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I have been thumbing through the 1932 edition of E.O. Gordon's Prehistoric London and have noted her comments on "the Win Ton". What she has to say is of striking relevance to the idea of a holy hill alignment at the place. I give a slightly abridged quote:

Winton (Winchester)...under Molmutius had become the supreme seat of civil government... The most striking feature of Royal Winchester today, as of yore, is the Great Seat of the Winton (wyn, white or holy, ton = a sacred mound), now called St. Katherine Hill, a circular chalk down standing boldly out in the valley of the Itchen, As on Silbury Hill and Glastonbury Tor, the graded slopes and encircling lines are still plainly visible, and stamp it at once as a prehistoric Gorsedd, the centre in purely Druidic times of civil and religious administration commanding the old "White City" of Caer Gwent (the white or holy fortified enclosure, so called from the white walls of chalk with which Dunwal Molautius enclosed the city)... The earliest traditions of the Winton, like those of our London mounds, have come down along the ages embalmed in its descriptive Keltic name, which survives to this day as the official title and signature of the Mayor and the Municipality, and of the Bishop and the Diocese of Winton. Wykeham (ED. William of Wykeham, surveyor - geomant? - and secretary to Edward III), also the founder of national education, with his consumate knowledge of the traditions of the Gorsedd acquired in the reorganization of the British sixth century Order on the Windsor "Round Table" Mound, styles his college St. Mary de Winton, and not by the Romanized form of the name Winchester. We may look, therefore, on the majestic "Holy Hill" as the Psalmist of old looked on his hills in Judea, as a sort of inspired testimony to the righteous government of God and the indestructibleness of His Church.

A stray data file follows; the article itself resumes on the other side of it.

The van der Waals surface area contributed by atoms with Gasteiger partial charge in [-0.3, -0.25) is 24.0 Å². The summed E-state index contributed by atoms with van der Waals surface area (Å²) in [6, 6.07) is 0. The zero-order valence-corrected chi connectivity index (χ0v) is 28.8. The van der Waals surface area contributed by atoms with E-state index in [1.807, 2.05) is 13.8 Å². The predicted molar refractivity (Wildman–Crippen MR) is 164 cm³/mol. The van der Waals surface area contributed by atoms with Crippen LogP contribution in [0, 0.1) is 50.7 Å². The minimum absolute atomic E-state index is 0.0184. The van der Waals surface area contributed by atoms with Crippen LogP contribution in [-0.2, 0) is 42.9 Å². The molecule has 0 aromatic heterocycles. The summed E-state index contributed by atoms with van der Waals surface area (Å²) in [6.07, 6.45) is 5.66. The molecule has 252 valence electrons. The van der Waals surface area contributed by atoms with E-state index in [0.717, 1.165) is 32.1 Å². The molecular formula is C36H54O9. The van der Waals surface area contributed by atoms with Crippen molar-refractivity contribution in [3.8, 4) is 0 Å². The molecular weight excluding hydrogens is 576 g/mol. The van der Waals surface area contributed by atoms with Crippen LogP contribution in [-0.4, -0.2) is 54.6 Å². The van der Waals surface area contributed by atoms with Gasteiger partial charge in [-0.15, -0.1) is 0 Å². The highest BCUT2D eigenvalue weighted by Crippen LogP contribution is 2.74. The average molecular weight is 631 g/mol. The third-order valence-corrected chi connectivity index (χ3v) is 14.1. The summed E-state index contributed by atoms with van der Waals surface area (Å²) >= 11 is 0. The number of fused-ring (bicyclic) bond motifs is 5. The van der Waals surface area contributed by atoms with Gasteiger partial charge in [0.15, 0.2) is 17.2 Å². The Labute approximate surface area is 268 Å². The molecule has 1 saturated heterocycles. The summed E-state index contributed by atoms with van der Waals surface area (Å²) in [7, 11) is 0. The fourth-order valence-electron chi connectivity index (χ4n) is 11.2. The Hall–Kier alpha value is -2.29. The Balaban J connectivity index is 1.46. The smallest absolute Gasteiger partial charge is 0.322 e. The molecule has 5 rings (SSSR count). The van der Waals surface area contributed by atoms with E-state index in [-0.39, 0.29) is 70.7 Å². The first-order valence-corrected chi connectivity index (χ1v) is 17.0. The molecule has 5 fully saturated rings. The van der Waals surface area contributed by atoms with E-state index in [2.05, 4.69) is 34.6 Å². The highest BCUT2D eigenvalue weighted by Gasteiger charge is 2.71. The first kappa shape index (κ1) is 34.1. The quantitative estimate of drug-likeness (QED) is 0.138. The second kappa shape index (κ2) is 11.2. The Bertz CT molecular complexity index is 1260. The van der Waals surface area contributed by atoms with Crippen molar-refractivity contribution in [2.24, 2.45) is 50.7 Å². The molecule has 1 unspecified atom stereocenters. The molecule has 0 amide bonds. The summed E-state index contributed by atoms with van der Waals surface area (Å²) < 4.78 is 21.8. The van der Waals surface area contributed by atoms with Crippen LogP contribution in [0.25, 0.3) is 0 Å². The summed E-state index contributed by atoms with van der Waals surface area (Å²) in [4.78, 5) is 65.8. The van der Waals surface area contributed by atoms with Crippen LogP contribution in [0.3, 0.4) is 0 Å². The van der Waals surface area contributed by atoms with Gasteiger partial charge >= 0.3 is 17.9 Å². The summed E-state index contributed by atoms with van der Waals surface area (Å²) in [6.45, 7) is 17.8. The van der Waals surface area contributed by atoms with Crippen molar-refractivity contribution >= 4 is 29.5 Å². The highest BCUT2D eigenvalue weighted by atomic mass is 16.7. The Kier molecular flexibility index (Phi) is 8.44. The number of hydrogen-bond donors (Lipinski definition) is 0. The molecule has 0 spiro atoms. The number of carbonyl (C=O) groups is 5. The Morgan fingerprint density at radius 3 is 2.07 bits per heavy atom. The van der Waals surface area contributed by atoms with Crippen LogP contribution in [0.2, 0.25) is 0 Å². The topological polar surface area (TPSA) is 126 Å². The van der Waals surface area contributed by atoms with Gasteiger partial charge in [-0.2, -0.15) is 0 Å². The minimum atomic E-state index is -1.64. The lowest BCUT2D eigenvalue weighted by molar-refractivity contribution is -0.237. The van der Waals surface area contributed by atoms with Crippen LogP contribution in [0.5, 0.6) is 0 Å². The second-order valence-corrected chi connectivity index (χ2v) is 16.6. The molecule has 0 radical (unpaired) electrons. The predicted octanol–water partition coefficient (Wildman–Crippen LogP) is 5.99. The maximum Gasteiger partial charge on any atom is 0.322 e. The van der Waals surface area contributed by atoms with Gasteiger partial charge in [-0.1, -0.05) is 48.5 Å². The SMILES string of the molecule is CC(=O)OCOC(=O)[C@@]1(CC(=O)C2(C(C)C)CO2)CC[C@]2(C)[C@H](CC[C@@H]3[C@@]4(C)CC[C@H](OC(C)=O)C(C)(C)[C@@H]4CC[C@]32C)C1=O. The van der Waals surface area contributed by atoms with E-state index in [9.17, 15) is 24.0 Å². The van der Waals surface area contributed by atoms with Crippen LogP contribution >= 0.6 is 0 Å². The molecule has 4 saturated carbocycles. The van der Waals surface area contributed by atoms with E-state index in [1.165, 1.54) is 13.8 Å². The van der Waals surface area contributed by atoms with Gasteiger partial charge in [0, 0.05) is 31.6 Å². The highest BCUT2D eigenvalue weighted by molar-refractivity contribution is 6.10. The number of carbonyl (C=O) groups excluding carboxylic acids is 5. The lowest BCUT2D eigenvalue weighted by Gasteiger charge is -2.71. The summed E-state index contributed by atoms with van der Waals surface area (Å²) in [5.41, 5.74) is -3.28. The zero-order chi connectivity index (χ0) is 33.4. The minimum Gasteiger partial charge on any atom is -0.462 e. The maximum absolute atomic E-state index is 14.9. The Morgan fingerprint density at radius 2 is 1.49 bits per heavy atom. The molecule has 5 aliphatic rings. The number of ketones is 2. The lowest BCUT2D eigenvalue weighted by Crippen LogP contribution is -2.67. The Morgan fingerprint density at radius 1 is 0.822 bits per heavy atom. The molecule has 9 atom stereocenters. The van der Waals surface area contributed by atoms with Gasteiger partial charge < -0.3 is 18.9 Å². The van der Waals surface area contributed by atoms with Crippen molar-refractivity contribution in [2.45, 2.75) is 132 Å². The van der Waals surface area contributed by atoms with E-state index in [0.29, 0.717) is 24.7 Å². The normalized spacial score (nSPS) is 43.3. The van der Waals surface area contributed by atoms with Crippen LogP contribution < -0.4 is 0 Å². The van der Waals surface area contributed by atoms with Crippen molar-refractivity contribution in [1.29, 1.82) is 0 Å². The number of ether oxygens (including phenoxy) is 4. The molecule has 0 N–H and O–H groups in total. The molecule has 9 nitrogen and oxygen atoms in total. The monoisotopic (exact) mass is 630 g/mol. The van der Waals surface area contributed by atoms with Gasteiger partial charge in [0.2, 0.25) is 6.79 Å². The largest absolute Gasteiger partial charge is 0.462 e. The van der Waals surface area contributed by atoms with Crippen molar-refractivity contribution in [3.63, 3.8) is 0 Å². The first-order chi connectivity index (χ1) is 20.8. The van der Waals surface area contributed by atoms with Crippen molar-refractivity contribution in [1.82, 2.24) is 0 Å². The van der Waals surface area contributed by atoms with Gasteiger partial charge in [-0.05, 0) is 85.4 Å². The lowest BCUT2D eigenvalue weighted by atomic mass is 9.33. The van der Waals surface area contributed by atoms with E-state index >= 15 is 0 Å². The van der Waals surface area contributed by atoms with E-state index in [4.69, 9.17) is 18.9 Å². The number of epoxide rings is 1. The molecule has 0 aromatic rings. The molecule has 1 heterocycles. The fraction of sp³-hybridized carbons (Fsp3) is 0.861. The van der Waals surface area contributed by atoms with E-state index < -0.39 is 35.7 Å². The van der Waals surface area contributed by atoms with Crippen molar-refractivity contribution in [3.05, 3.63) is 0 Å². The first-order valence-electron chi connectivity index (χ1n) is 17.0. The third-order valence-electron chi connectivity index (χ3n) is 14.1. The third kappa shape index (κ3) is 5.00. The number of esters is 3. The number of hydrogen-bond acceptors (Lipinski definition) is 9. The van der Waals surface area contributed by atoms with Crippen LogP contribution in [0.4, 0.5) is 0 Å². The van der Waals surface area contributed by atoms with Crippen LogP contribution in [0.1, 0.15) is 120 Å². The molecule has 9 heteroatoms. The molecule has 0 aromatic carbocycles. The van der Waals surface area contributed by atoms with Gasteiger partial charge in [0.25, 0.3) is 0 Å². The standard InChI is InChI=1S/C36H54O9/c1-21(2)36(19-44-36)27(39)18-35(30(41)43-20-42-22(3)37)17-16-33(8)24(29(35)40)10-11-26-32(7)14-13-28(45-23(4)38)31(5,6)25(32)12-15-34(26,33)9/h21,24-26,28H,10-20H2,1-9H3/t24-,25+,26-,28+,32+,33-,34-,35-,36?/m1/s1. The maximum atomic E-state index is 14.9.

King Cnut made Winchester his capital... The annals of the Cathedral record that Cnut gave to the old Minster a property of three hides, called "Hilles". The Danish monarch thus followed the precedent set by his predecessor, the British King Arviragus, at Glastonbury, in presenting the "royal seat" as a gift to the Church. In this the Winton passed into the hands of the Benedictines of St. Swithin's Priory, From them St. Katherine's Hill (as it came to be called from the dedication of a chapel built on the summit) was purchased by Wykeham, who ordained, by statute, that twice daily his "seventy black-gowned scholars" should ascent the "Holy Hill" dedicated to their use as the recreation ground of his college. Lord Selbourne, in his Quincentenary Poem, thus alludes to one of the most cherished memories of Old Wykehamites:

Four hundred years and fifty their rolling course have sped
Since the first serge-clad scholar to Wykeham's feet was led
And still his seventy faithful boys, in these presumptuous days,
Learn the old truths, speak the old words, tread in the ancient ways,
Still for their daily horisons resounds the matin chine:
Still linked in bands of brotherhood St. Catherine's steep they climb.

The Winton stands at about the same distance from the circle as does Silbury from Avebury. That Winchester Cathedral was erected on the site of a Druidic circle is practically certain from the fact that several Druidic stones were at one time to be seen in the Close.

Gordon reproduces an engraving of the "Going to Hilles" (not in the current American Artisan Sales edition of her book) which she show here. (The quality of the original is very poor).